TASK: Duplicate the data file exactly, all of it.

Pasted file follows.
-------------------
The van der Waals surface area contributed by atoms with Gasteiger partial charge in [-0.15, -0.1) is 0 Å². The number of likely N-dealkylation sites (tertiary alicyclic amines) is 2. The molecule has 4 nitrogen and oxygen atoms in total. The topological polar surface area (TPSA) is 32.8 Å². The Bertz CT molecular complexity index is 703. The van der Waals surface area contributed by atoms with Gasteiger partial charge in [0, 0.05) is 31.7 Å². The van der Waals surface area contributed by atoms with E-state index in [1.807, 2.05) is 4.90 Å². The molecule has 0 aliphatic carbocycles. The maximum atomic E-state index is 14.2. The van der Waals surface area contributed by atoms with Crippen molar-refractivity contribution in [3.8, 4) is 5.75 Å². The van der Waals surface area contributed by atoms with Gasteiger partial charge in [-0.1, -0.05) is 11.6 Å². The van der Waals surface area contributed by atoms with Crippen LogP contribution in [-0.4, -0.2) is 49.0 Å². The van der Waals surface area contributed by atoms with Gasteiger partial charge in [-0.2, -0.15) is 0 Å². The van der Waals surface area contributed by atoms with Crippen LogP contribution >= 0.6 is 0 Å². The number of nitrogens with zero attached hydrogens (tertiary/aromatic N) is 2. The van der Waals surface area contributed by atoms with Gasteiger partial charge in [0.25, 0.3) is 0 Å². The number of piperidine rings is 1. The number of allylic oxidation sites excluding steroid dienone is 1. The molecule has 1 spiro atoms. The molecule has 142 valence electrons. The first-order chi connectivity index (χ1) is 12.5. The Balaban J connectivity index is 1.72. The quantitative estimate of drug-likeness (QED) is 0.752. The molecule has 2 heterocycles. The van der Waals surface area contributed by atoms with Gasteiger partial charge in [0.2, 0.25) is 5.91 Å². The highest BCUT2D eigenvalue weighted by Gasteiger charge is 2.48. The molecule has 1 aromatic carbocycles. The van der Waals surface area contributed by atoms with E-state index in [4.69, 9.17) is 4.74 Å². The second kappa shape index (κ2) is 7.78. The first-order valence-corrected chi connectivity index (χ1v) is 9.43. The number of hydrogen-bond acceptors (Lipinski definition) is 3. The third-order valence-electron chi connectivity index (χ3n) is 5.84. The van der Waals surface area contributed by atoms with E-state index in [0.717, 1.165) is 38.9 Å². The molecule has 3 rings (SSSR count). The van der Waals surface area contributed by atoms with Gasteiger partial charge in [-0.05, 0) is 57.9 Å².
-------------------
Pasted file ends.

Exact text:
The van der Waals surface area contributed by atoms with Gasteiger partial charge in [-0.15, -0.1) is 0 Å². The number of likely N-dealkylation sites (tertiary alicyclic amines) is 2. The molecule has 4 nitrogen and oxygen atoms in total. The topological polar surface area (TPSA) is 32.8 Å². The Bertz CT molecular complexity index is 703. The van der Waals surface area contributed by atoms with Gasteiger partial charge in [0, 0.05) is 31.7 Å². The van der Waals surface area contributed by atoms with E-state index in [1.807, 2.05) is 4.90 Å². The molecule has 0 aliphatic carbocycles. The maximum atomic E-state index is 14.2. The van der Waals surface area contributed by atoms with Crippen molar-refractivity contribution in [3.8, 4) is 5.75 Å². The van der Waals surface area contributed by atoms with Gasteiger partial charge in [-0.1, -0.05) is 11.6 Å². The van der Waals surface area contributed by atoms with Crippen LogP contribution in [-0.4, -0.2) is 49.0 Å². The van der Waals surface area contributed by atoms with Gasteiger partial charge in [-0.2, -0.15) is 0 Å². The van der Waals surface area contributed by atoms with Crippen LogP contribution >= 0.6 is 0 Å². The number of nitrogens with zero attached hydrogens (tertiary/aromatic N) is 2. The van der Waals surface area contributed by atoms with Gasteiger partial charge in [0.25, 0.3) is 0 Å². The number of piperidine rings is 1. The number of allylic oxidation sites excluding steroid dienone is 1. The molecule has 1 spiro atoms. The molecule has 142 valence electrons. The first-order chi connectivity index (χ1) is 12.5. The Balaban J connectivity index is 1.72. The quantitative estimate of drug-likeness (QED) is 0.752. The molecule has 2 heterocycles. The van der Waals surface area contributed by atoms with Gasteiger partial charge in [0.2, 0.25) is 5.91 Å². The highest BCUT2D eigenvalue weighted by Gasteiger charge is 2.48. The molecule has 1 aromatic carbocycles. The van der Waals surface area contributed by atoms with E-state index in [4.69, 9.17) is 4.74 Å². The second kappa shape index (κ2) is 7.78. The first-order valence-corrected chi connectivity index (χ1v) is 9.43. The number of hydrogen-bond acceptors (Lipinski definition) is 3. The third-order valence-electron chi connectivity index (χ3n) is 5.84. The van der Waals surface area contributed by atoms with E-state index in [0.717, 1.165) is 38.9 Å². The molecule has 3 rings (SSSR count). The van der Waals surface area contributed by atoms with Gasteiger partial charge in [-0.05, 0) is 57.9 Å².